If you’ve been to New York City recently you may have noticed Citibike, the super popular bike sharing program with 10,000 bikes on seemingly every corner. It’s run by Alta Bike Share who operates and manages 6 other networks in the country including one in my “city of big shoulders” called Divvy. I was approached by the deputy general manager of Divvy, Elliot Greenberger to make images for their website and promote the system. The naming, logo and brand strategy had already been developed in a collaboration between Firebelly and Ideo, though photography of riders had not been created.
Those who know me well know that I will always be a bike guy. I’m not a collector like some who have a different color for every mood – more of a connoisseur of the machine. Beginning at the age of 13, I would drool over the last Italian bicycle parts catalogue or cycling magazine then go race on Sundays. Being on the cusp of adolescence I didn’t recognize what I was feeling – the sex appeal of bikes. Something about the circular pumping, the smooth curves, the tight…ahem! To me, bikes are as cool as ever -the sight of carbon fiber wheels can make me deeply aroused. But with decades more experience I also believe that bikes can be part of a sustainable urban fabric.
We figured true “bike people” needed no convincing. A graphics only website already had them happily signing up, though many non-bike folks would need more inspiration. The goal of making pictures was to show that bike-share safely fits among our other urban transportation options like walking, taking a taxi, public transportation, and that its fun.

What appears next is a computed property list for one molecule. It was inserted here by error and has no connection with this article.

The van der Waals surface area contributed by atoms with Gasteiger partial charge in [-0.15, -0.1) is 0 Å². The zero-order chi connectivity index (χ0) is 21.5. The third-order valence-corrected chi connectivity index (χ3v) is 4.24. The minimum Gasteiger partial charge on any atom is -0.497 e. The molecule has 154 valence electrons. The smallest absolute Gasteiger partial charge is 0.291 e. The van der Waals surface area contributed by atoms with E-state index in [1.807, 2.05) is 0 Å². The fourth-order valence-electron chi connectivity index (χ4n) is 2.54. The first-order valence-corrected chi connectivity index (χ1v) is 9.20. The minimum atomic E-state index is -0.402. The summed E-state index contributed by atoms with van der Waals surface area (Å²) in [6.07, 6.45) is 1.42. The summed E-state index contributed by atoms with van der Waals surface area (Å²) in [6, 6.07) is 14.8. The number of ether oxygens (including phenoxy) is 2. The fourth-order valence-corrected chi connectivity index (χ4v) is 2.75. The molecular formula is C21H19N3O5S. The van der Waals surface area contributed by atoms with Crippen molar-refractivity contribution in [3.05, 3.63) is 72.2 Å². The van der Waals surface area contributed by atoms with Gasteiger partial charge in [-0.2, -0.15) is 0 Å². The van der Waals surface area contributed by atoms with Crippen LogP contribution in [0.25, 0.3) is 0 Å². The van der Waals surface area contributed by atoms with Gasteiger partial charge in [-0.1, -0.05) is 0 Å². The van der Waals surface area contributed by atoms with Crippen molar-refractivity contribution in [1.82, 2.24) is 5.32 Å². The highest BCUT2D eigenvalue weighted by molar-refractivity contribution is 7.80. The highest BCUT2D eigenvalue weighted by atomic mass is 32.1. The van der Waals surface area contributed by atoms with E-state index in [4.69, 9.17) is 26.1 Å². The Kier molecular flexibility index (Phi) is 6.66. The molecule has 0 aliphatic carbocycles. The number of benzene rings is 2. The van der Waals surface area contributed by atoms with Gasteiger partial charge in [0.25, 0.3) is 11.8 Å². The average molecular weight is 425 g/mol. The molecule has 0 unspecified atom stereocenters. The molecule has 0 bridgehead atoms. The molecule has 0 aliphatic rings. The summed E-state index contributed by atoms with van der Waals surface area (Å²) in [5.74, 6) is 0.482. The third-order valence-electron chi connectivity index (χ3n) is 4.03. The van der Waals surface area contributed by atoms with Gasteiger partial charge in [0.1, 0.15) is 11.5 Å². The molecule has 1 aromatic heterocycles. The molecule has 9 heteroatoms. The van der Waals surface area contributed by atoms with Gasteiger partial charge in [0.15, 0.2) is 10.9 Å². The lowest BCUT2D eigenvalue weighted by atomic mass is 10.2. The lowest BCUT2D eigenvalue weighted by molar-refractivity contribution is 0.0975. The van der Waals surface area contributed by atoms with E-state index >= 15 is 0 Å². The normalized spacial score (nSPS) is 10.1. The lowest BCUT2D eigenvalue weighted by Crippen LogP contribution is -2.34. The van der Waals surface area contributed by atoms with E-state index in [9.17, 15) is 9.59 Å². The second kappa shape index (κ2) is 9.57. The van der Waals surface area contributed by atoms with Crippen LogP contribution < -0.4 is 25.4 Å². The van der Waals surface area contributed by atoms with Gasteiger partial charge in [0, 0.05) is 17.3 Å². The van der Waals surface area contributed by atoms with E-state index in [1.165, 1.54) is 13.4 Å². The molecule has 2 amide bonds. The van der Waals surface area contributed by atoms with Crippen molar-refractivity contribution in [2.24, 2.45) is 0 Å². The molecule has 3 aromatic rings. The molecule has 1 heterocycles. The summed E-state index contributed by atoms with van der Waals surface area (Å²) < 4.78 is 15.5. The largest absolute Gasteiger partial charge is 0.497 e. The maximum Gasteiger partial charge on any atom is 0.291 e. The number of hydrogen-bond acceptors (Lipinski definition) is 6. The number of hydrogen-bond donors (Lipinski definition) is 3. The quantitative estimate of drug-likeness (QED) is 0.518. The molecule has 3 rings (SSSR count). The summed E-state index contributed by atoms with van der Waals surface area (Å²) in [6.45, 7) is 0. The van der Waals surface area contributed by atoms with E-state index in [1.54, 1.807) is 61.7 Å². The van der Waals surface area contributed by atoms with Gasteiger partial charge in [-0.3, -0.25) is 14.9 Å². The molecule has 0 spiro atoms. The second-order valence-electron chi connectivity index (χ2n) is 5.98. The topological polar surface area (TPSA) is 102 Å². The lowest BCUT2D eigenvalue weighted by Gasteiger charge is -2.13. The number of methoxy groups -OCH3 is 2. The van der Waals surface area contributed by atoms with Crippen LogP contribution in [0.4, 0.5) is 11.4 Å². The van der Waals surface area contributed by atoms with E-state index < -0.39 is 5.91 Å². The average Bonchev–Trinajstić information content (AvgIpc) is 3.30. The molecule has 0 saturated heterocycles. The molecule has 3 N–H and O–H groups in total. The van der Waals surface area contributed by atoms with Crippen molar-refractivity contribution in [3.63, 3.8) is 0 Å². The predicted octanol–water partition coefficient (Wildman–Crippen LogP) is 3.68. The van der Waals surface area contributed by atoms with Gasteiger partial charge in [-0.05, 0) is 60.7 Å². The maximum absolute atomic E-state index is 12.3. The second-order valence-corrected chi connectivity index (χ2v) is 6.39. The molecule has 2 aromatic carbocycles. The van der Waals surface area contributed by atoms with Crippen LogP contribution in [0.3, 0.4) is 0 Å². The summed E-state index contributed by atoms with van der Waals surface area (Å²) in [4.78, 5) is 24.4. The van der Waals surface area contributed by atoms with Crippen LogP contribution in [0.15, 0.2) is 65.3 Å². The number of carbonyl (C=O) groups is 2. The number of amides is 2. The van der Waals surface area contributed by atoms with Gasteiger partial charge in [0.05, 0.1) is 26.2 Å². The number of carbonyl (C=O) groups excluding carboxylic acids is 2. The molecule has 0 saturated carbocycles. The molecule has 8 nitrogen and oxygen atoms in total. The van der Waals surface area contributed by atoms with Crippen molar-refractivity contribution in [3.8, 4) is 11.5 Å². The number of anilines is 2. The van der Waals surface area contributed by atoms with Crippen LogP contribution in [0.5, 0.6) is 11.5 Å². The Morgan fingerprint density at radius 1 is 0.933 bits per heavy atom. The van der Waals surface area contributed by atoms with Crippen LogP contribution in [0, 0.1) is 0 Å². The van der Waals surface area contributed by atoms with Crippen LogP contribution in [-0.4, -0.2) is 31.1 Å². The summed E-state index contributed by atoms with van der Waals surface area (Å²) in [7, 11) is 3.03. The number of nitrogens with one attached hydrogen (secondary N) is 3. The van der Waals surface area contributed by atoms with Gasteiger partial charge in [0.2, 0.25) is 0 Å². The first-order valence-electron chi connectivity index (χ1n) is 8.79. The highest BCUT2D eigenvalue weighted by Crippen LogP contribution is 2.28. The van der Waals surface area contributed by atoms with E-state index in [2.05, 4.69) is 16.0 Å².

It was a relatively tidy project with minimal resources so I’d have to keep it simple. I met a handful of friends – experienced cyclists – on a median in the middle of State Street. and gave them each a blue Divvy bike. They’d lap around me at the locations I scouted earlier and I’d shoot as the afternoon sun coursed between buildings. Although Divvy IS for everyone, choosing to work with only experienced cyclists put my mind at ease as we had to break some teency-weency traffic rules to shoot in live rush hour. As I shot my own riders, many Divvy riders rolled by mugged for a piece of attention. In fact I planned for this and made a sign to salute them.
I wanted show the bikes integrated with the rhythm of the city and and only directed my cyclists to ride past me, alone or in groups, slow down, or…ride the bike like a sleigh! A couple hours later and several miles logged, we had it in the can and my riders spun off on their Divvy bikes for beers. I went to my studio to edit.
What made me proud to work with Divvy is that I got a chance to sell something I really believe in. The opportunity to promote an idea that can make people happier, healthier and more self sufficient is something I’ll go out of my way for.